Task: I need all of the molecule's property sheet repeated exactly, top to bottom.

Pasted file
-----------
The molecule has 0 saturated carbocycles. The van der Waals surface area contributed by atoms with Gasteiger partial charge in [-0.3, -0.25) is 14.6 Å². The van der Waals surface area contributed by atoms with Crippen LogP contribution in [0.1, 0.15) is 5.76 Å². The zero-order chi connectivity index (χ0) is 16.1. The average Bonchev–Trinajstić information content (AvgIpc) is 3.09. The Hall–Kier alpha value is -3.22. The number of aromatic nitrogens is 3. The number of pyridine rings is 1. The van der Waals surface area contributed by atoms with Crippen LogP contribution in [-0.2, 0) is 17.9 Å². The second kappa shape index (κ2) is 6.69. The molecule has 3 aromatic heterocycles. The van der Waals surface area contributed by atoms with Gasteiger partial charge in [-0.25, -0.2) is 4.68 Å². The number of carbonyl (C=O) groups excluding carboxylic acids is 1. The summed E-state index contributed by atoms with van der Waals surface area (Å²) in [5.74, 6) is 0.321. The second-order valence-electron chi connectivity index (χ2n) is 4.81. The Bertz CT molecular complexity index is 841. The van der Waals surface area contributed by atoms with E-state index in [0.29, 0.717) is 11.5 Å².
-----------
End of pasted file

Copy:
The molecule has 0 saturated carbocycles. The van der Waals surface area contributed by atoms with Gasteiger partial charge in [-0.3, -0.25) is 14.6 Å². The van der Waals surface area contributed by atoms with Crippen LogP contribution in [0.1, 0.15) is 5.76 Å². The zero-order chi connectivity index (χ0) is 16.1. The average Bonchev–Trinajstić information content (AvgIpc) is 3.09. The Hall–Kier alpha value is -3.22. The number of aromatic nitrogens is 3. The number of pyridine rings is 1. The van der Waals surface area contributed by atoms with Crippen LogP contribution in [-0.2, 0) is 17.9 Å². The second kappa shape index (κ2) is 6.69. The molecule has 3 aromatic heterocycles. The van der Waals surface area contributed by atoms with Gasteiger partial charge in [-0.25, -0.2) is 4.68 Å². The number of carbonyl (C=O) groups excluding carboxylic acids is 1. The summed E-state index contributed by atoms with van der Waals surface area (Å²) in [5.74, 6) is 0.321. The second-order valence-electron chi connectivity index (χ2n) is 4.81. The Bertz CT molecular complexity index is 841. The van der Waals surface area contributed by atoms with E-state index in [0.29, 0.717) is 11.5 Å².